10 Top Tips for Date Honey – Part 1

Posted on August 18, 2010

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Kosher & Vegan Rosh Hashanah Gift BasketAs you may have read in previous posts, at Manna we’ve replaced traditional bee honey with ‘date honey’ (Silan) to create a vegan version of our Jewish New Year gift box. Not only does this move have some good biblical foundations, with date honey considered by some scholars to actually be the originally intended ‘honey’ of the ‘Land of Milk and Honey’, but it’s long been one of my personal favourite ‘secret ingredients’. I use it in everything from salads to stews and desserts.

In the process of registering our vegan gift boxes with The Vegan Society, Daniel from the Trademark division (who is a lovely guy to deal with) asked me what I would use it for. I sent him a jar with my favourite salad dressing recipe and then thought about all the other ways I use it. So, I thought I’d share some of them with a wider audience. You.

Note: We don’t currently include the Silan in any other of our gift boxes, but I am planning to create a vegan gift box with it and some other yummies I am taste-testing at the moment. If you can’t wait – comment or contact us and we’ll do out best to sort you out with some sooner!

I must admit that the only Silan I use is the one from Kinneret Farms, which is the same brand I managed to source for our Rosh Hashanah gift box. I know there are other date syrups out there, but can’t guarantee they’ll taste the same (seriously, the Kinneret Farms Silan is YUMMY).

So, over the next few weeks, I’ll be testing and sharing with you some of my favourite date honey tips. So here is Part 1:

#1. As a Dip for Apples at Rosh Hashanah

I had to start with this one, as it’s the main reason we included it in our Vegan Rosh Hashanah gift box. To symbolize the traditional blessing for a ‘sweet new year’ (Shana Tova u’Metukah), Jews slice up a fresh apple and dip it in honey. For those who don’t like the taste of honey, as well as for those who don’t eat it for other reasons (e.g. vegans), date honey (Silan) is a great alternative and one which, I think, tastes much better than the traditional. Switch to  date honey and you can also feel good about it being a genuinely biblically-grounded alternative (see comments above).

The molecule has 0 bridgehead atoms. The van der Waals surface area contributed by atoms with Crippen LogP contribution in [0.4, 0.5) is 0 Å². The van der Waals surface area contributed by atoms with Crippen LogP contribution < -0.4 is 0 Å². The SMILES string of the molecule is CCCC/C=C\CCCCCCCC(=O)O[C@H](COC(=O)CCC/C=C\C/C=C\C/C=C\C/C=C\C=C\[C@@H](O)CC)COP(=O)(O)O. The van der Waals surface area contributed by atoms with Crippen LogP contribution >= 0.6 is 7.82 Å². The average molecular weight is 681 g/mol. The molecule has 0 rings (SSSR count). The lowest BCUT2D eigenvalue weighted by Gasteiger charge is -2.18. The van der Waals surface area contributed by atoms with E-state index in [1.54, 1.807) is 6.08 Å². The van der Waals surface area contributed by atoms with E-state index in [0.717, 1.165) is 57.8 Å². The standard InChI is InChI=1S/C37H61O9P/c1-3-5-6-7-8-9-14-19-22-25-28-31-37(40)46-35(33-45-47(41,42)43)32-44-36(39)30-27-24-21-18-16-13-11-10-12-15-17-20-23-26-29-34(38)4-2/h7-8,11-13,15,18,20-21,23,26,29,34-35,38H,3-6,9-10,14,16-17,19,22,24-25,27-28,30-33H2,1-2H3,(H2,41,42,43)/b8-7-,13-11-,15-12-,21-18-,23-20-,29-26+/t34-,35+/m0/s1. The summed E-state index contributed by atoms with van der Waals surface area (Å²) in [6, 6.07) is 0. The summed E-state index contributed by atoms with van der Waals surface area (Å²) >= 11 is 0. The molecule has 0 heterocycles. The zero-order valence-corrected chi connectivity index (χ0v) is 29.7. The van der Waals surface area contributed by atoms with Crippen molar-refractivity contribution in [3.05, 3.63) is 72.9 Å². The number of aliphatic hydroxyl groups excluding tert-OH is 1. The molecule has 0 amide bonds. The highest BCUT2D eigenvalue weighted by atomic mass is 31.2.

#2. In Baked Apple & Apple Crumble

Continuing with the ‘apple & honey’ theme, date honey is a great alternative to sugar in baked apple or apple crumble. For those of you who, like me, like to use tart cooking apples in the apple portion but like to sprinkle a little sugar, drizzle some Silan on instead. Toss the apples around in it before adding a little cinnamon, your cumble mixture (if using) and baking. So simple and absolutely delicious with (dairy or non-dairy) cream or ice cream.

On the weekend I made a wonderful bake of chopped bramley apples and tart plums, courtesy of my mother’s bountiful garden. It was going to be a proper crumble, but we all felt the calories would be better spent on ice cream! I drizzled over the Silan and tossed them around with a little cinnamon. Baked the mixture for 30 minutes in the oven and served with vanilla ice cream. Seriously delish.

#3. In Any Cake Recipe that Calls for Honey

If you don’t like the taste of honey, then Silan is a fantastic alternative in any cake recipe. I used it very successfully to replace honey in Harry Eastwood’s fabulous Chocolate Heartache cake (pareve), which I thoroughly recommend. My next mission is to see if it can be made completely vegan by replacing the eggs too – will let you know how I get on!

#4. As a Dressing Over Salads & Baked Veggies

I absolutely love Silan as a salad dressing. Just combine with balsamic vinegar, good olive oil, a pinch of salt and your own mix of dried or fresh herbs (e.g. basil, oregano) for an outstading dressing over leaf salads or drizzle over warm, mixed oven-baked vegetables. If you have some time, roughly chop up a clove of garlic (in big enough pieces so you can remove them before serving) and leave to infuse for at least 20 minutes for a lovely garlic-y tang.

#5. In Stir-Fries

So quick and easy – for days when I don’t really feel like ‘cooking’. Hot wok. Oil. One chopped clove of garlic. Handful of walnuts or pecans, if you have them around). One pack of ready-to-go stir-fry vegetables. One pack of rice noodles. A drizzle of Silan. A good few splashes of light Soy sauce. Stir fry. Serve. Yummy.

More in Part 2!

– Shelley

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